In June 2011, non-permitted color additives accounted for one third of all imported cosmetic refusals by the US Food and Drug Administration (FDA). Over one half of those import refusals were eye products, according to Benjamin England and the team at FDAImports.com.
Whilst these statistics will not come as a shock to the industry, they indicate that many cosmetics manufacturers and importers fail to verify compliance with US law and make several common mistakes concerning color additives.
On the back of this, FDAImports.com has stated that foreign cosmetic manufacturers or US importers can avoid detention, refusal, and possible inclusion on an FDA Import Alert list by investing in simple regulatory compliance work at the beginning.
The first common mistake that many manufacturers make is using a color additive that is approved in one country, but is not FDA-approved.
Another common mistake is when the cosmetic includes an FDA-approved color additive, but that is not approved for that specific product category, such as a color that is suitable for use in lip products but not for use around the eyes, a particularly common mistake.
These mistakes are costly formulation errors that require the importer to either export or destroy the cosmetic, and possibly get placed on an FDA Import Alert.
While on Import Alert, FDA will automatically detain all future shipments and the importer must affirmatively demonstrate compliance for each product affected by the alert.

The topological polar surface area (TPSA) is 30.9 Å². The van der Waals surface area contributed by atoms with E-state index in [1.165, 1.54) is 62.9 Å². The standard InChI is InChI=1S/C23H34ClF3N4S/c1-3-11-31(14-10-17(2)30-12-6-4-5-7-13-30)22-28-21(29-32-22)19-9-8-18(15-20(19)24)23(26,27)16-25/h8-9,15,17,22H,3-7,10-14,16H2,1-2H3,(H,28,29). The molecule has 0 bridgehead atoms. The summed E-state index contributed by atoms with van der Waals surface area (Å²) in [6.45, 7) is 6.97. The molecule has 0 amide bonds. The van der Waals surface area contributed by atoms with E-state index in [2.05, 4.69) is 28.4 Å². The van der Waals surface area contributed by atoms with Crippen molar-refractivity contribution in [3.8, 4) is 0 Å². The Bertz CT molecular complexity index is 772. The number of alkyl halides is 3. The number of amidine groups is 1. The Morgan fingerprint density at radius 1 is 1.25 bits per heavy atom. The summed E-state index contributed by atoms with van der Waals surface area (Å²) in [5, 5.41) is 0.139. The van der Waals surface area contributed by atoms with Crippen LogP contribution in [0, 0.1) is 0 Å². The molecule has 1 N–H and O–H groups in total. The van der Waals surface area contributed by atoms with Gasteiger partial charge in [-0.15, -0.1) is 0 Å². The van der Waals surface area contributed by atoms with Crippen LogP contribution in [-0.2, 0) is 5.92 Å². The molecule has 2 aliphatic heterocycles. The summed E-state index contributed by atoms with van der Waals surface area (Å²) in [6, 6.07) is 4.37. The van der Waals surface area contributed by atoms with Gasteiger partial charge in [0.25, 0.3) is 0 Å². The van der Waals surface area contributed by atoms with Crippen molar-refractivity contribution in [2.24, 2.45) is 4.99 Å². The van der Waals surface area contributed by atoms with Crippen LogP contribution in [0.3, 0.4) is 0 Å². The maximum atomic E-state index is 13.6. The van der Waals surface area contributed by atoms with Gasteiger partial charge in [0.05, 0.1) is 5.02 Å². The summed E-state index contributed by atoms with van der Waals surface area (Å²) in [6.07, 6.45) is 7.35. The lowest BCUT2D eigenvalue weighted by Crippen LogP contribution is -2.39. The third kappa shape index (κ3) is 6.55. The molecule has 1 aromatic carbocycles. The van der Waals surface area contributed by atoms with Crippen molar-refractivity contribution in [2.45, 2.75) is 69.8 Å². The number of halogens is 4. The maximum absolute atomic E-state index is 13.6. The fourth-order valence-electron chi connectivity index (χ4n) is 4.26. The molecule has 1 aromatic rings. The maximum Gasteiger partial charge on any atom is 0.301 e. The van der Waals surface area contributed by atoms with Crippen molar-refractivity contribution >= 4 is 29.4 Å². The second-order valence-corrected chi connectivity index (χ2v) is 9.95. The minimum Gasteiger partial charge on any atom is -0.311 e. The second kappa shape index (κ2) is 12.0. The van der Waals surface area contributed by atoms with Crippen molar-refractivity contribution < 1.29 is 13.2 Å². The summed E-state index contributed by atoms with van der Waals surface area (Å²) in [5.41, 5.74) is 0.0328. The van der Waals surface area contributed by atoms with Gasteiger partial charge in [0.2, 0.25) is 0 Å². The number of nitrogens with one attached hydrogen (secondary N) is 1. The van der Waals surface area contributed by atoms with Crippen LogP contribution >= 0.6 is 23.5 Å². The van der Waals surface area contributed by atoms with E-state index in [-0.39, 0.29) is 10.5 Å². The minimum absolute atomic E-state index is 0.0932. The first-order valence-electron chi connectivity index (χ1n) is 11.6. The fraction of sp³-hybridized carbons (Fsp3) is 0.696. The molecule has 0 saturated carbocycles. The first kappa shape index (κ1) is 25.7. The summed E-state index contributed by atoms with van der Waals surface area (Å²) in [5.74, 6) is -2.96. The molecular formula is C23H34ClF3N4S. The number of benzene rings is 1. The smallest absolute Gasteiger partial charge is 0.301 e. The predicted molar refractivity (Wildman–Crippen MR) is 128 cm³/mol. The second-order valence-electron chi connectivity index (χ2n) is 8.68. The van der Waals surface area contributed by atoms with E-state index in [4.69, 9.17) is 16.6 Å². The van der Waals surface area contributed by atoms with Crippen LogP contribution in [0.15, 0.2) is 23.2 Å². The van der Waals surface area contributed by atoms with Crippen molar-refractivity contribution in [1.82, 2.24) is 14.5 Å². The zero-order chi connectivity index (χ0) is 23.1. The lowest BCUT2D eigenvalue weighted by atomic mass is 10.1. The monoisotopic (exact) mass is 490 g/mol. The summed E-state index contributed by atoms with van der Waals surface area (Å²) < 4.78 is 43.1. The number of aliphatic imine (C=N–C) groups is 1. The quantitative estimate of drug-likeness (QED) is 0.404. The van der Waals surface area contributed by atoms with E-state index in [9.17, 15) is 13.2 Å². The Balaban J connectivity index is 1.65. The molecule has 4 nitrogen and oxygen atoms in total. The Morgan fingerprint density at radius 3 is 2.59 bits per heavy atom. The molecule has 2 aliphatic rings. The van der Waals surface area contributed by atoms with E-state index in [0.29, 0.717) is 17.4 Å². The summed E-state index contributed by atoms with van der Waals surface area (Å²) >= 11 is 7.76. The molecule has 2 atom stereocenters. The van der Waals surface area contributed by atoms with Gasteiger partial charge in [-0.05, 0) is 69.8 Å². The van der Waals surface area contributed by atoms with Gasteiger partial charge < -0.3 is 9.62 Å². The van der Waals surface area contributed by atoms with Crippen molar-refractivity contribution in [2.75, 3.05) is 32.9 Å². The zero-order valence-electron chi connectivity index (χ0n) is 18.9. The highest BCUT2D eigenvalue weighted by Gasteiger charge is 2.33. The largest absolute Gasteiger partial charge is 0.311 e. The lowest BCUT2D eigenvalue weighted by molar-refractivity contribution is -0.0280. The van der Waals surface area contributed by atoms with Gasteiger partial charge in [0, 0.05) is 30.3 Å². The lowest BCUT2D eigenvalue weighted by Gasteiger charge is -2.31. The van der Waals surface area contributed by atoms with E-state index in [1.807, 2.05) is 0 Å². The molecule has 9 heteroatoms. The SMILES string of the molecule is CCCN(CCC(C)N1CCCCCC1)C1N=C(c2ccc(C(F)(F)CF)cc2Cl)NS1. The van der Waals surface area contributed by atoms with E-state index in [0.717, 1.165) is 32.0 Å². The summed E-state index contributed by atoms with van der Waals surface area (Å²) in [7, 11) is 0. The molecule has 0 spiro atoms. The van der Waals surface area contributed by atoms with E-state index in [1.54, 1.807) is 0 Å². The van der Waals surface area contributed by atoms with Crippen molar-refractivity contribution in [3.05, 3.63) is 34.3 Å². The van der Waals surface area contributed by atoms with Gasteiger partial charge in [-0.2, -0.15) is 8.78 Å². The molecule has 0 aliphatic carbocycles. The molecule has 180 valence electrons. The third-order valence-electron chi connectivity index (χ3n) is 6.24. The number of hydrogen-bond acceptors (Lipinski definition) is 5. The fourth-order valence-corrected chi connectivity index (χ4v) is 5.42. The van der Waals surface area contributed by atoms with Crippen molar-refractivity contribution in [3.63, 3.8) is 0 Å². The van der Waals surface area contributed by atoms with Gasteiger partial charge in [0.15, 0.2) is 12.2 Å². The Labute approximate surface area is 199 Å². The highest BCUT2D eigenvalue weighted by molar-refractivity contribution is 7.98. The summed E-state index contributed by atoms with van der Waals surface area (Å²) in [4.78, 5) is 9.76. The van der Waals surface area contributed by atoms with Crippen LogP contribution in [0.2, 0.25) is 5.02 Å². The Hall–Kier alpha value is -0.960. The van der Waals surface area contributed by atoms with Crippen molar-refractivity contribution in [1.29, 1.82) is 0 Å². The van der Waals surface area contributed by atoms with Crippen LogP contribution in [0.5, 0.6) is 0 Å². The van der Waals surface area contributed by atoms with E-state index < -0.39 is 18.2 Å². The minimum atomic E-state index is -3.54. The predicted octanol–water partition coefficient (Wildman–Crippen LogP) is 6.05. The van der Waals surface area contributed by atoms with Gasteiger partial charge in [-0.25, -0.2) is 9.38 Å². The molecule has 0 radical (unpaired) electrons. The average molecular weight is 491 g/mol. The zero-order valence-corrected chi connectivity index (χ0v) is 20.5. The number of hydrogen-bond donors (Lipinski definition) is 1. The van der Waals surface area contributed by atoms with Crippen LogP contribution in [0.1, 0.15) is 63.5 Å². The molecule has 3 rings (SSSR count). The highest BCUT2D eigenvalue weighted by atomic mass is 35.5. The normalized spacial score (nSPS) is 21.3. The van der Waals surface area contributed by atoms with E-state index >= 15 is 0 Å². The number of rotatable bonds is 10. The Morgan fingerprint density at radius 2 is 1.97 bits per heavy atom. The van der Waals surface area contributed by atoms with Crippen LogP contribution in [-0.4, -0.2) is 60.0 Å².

Common labeling mistakes
One of the most common mistakes in labeling is when the cosmetic’s label declares the color additive according to a name other than that established by the FDA.
Another labeling mistake is when the cosmetic includes non-color additives or unapproved color additives in a “May Contain” statement on the label.
FDA states this is a common way of identifying all kinds of cosmetic ingredients in other countries, but it is carefully regulated in the US. Thus it assumes everything added to a “May Contain” statement is a color additive, which often results in expensive FDA import detentions.
It also urges that manufacturers pay special attention to “May Contain” statements as they often contain color additive information that can go overlooked.
These mistakes frequently require the importer to re-label the cosmetic to rectify the error, although it is sometimes possible to release the shipment without relabeling if the mistakes are only in regard to the label. Either way though, the importer suffers supply-chain delays as well as extra costs and stress.